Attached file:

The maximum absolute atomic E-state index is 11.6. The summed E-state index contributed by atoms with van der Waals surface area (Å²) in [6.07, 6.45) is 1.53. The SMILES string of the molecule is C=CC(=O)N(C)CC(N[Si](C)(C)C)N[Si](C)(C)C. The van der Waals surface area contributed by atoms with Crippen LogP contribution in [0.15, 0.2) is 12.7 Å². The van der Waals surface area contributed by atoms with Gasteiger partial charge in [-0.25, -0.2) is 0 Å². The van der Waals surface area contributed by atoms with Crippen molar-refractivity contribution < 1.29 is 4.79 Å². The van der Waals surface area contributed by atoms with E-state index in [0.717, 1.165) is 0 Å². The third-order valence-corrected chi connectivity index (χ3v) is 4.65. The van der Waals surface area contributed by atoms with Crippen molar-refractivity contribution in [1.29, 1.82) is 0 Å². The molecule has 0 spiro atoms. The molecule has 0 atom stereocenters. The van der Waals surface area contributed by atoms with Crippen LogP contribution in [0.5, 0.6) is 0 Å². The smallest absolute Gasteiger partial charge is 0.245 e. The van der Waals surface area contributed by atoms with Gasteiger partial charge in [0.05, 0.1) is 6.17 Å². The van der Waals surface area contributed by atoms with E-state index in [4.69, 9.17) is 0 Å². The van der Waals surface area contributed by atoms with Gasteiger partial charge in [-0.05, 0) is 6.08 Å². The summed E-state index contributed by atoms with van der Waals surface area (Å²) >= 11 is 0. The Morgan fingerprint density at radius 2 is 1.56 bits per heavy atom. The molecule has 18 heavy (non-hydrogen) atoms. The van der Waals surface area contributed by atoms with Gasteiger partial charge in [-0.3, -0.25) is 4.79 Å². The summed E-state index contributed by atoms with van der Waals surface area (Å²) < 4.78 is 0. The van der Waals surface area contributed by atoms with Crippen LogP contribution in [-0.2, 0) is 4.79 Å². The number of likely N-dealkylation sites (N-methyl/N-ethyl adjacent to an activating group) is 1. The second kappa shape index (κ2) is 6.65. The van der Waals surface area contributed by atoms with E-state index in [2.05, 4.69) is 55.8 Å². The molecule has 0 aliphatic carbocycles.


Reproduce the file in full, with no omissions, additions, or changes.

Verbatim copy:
The maximum absolute atomic E-state index is 11.6. The summed E-state index contributed by atoms with van der Waals surface area (Å²) in [6.07, 6.45) is 1.53. The SMILES string of the molecule is C=CC(=O)N(C)CC(N[Si](C)(C)C)N[Si](C)(C)C. The van der Waals surface area contributed by atoms with Crippen LogP contribution in [0.15, 0.2) is 12.7 Å². The van der Waals surface area contributed by atoms with Gasteiger partial charge in [-0.25, -0.2) is 0 Å². The van der Waals surface area contributed by atoms with Crippen molar-refractivity contribution < 1.29 is 4.79 Å². The van der Waals surface area contributed by atoms with E-state index in [0.717, 1.165) is 0 Å². The third-order valence-corrected chi connectivity index (χ3v) is 4.65. The van der Waals surface area contributed by atoms with Crippen molar-refractivity contribution in [1.29, 1.82) is 0 Å². The molecule has 0 spiro atoms. The molecule has 0 atom stereocenters. The van der Waals surface area contributed by atoms with Crippen LogP contribution in [0.5, 0.6) is 0 Å². The smallest absolute Gasteiger partial charge is 0.245 e. The van der Waals surface area contributed by atoms with Gasteiger partial charge in [0.05, 0.1) is 6.17 Å². The van der Waals surface area contributed by atoms with E-state index in [4.69, 9.17) is 0 Å². The van der Waals surface area contributed by atoms with Gasteiger partial charge in [-0.05, 0) is 6.08 Å². The summed E-state index contributed by atoms with van der Waals surface area (Å²) >= 11 is 0. The Morgan fingerprint density at radius 2 is 1.56 bits per heavy atom. The molecule has 18 heavy (non-hydrogen) atoms. The van der Waals surface area contributed by atoms with Gasteiger partial charge in [-0.3, -0.25) is 4.79 Å². The summed E-state index contributed by atoms with van der Waals surface area (Å²) < 4.78 is 0. The van der Waals surface area contributed by atoms with Crippen LogP contribution in [-0.2, 0) is 4.79 Å². The number of likely N-dealkylation sites (N-methyl/N-ethyl adjacent to an activating group) is 1. The second kappa shape index (κ2) is 6.65. The van der Waals surface area contributed by atoms with E-state index in [2.05, 4.69) is 55.8 Å². The molecule has 0 aliphatic carbocycles.